Here is my entry.  Let me know what you think.

vultures-2

The Volt

 

“Is she dead Nurse?”

I look up at them with disgust, their vulturous stares bearing down on me.

My eyelids lower, nodding once.

The room stinks of their intemperate breath as they exhale in unison.

The Volt cling their talons deep into the edge of their Chippendale perches, lying in wait as the executor readies himself beside the lukewarm carcass.

A prescient silence spreads smoothly over the committee, followed by bilious projectiles of vehement objections.

I retreat for the exit, my back aligned with the door.

I will never have to work again.

Dying Alone

River Running

Photo by Earnest B

Photo by Earnest B

Black water flows,
Circling in doomed
tide pools;
Awaiting the inevitable,
An unknown stream of unconsciousness.
River running fast but leading nowhere,

I wait.

Black water flows carrying the tail ends
Of life.
Air above swirls through forced motion

I wait.

Decisions being made
Without action to follow.
Life and death swirl in dark water

And still I wait.

Life beats fast before
Closing its chambers.
Red rivers flow
Until merging with black water.
Time stands still momentarily;

I wait
I watch
I listen

Then it’s gone in one moment;
The tide pools quell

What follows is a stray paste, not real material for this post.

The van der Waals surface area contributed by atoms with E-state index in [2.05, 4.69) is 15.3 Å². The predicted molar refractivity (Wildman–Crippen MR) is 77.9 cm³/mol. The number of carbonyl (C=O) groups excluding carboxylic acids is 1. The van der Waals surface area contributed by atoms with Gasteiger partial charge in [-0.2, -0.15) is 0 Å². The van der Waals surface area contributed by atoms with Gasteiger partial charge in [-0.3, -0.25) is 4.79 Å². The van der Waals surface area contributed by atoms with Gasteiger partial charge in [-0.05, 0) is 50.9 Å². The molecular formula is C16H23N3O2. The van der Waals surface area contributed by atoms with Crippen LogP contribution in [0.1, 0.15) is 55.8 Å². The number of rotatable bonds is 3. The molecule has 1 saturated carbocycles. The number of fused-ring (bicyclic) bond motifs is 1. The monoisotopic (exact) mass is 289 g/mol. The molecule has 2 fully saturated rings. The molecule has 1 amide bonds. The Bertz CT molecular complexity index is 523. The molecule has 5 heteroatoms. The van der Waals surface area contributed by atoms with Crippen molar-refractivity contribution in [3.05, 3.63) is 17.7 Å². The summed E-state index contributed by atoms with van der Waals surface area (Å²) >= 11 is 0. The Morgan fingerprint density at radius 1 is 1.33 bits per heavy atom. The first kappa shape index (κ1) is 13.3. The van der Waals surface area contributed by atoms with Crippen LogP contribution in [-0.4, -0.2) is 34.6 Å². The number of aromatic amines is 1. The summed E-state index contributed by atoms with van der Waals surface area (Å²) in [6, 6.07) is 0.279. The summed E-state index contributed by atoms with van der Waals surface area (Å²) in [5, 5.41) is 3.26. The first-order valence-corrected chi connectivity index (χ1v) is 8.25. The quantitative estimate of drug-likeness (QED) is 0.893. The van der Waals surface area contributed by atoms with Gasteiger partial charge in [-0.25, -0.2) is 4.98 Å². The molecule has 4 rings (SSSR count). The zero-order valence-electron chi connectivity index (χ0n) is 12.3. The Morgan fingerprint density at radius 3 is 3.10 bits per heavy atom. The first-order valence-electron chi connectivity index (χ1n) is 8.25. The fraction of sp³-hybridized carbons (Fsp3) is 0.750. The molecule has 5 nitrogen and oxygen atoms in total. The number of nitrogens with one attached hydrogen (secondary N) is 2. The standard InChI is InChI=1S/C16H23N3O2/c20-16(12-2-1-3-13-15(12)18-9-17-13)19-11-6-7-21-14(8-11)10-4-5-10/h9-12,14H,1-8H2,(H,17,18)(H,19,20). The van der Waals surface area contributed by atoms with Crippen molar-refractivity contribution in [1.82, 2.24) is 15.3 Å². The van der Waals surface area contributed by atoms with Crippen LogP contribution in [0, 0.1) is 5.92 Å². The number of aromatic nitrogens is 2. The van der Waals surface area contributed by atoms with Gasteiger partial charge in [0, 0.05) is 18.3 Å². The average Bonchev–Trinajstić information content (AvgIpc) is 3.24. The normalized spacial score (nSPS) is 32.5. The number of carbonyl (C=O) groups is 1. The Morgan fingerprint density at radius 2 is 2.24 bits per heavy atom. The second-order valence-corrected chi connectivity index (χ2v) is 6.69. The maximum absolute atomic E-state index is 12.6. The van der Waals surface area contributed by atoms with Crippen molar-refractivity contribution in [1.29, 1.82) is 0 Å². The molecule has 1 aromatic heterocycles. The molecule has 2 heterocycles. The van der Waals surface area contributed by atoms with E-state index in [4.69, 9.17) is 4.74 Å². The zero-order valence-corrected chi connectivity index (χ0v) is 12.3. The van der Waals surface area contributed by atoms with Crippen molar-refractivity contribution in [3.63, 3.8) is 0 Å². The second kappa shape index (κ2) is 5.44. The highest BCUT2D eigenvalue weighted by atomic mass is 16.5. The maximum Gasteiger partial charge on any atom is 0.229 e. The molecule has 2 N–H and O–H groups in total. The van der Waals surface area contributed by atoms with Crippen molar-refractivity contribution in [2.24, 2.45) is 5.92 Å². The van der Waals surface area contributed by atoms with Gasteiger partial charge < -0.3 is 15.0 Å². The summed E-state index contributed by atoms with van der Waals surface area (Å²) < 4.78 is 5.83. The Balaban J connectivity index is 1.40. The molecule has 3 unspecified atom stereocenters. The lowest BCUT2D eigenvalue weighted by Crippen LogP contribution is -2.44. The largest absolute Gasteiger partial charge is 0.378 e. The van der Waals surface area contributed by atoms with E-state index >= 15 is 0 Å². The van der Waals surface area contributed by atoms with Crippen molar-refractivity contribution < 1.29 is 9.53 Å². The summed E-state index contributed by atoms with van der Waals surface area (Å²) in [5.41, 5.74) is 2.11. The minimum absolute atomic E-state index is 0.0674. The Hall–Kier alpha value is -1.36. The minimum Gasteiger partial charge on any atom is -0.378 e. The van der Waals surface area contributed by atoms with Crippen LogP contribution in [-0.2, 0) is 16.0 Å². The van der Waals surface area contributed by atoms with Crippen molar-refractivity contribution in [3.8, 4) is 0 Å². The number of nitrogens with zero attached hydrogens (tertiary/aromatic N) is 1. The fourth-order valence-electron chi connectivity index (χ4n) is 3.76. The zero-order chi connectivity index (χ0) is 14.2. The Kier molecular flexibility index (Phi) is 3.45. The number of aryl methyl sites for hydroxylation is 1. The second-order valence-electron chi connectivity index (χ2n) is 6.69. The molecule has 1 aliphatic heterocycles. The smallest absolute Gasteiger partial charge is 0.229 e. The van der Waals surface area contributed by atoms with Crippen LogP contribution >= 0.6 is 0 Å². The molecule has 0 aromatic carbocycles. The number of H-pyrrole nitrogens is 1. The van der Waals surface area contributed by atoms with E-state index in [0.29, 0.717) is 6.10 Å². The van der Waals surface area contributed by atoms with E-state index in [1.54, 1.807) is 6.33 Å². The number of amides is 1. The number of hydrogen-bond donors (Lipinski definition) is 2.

Waiting mysteriously with hidden messages.
Black water flows on
I’m finished waiting
It’s time to go home.

I wrote this poem over ten years ago while working the night shift in NYC.  My patient was dying from complications of Human Immunodeficiency Virus (HIV). I knew nothing about this woman except that she was a prostitute at some point in her life, contracted HIV, was on a ventilator, near death, and all alone.

When I walk into a patient’s room, I don’t always have the luxury of caring for a person who can walk or talk.  I may need to wear a mask to ward off Tuberculosis (TB), or gloves to protect myself from infected blood containing deadly organisms.

When I walk into a patient’s room I check my hang-ups at the door.  I’m there for one reason, and for one reason only…to take care of the person in the bed in front of me to the best of my ability.

I don’t care how you got there, what you did in your life, if you’re a prisoner or a prostitute, I do care; however, how I’m going to make a difference in the twelve hours I’m assigned to your care.

I think the saddest thing I’ve encountered over my twenty-five years of nursing is when I’m caring for a dying patient who’s dying alone.  Not all of us are fortunate enough to have an entourage holding vigil around the deathbed.  Some of us go quietly, slipping out before anyone notices we’re even gone.

It’s heartbreaking to watch a fellow human being die alone.  I try to be present when I can sitting quietly at the bedside to bid them farewell on to their next journey.

They say we come into this world alone, so leaving should be no different, but I beg to differ.  I know this is my personal belief and may not be shared by others, but holding the hand of a lonely soul as they take their final breath is the least I can do as their nurse, but more importantly is the least I can do as their fellow human being.

holding hands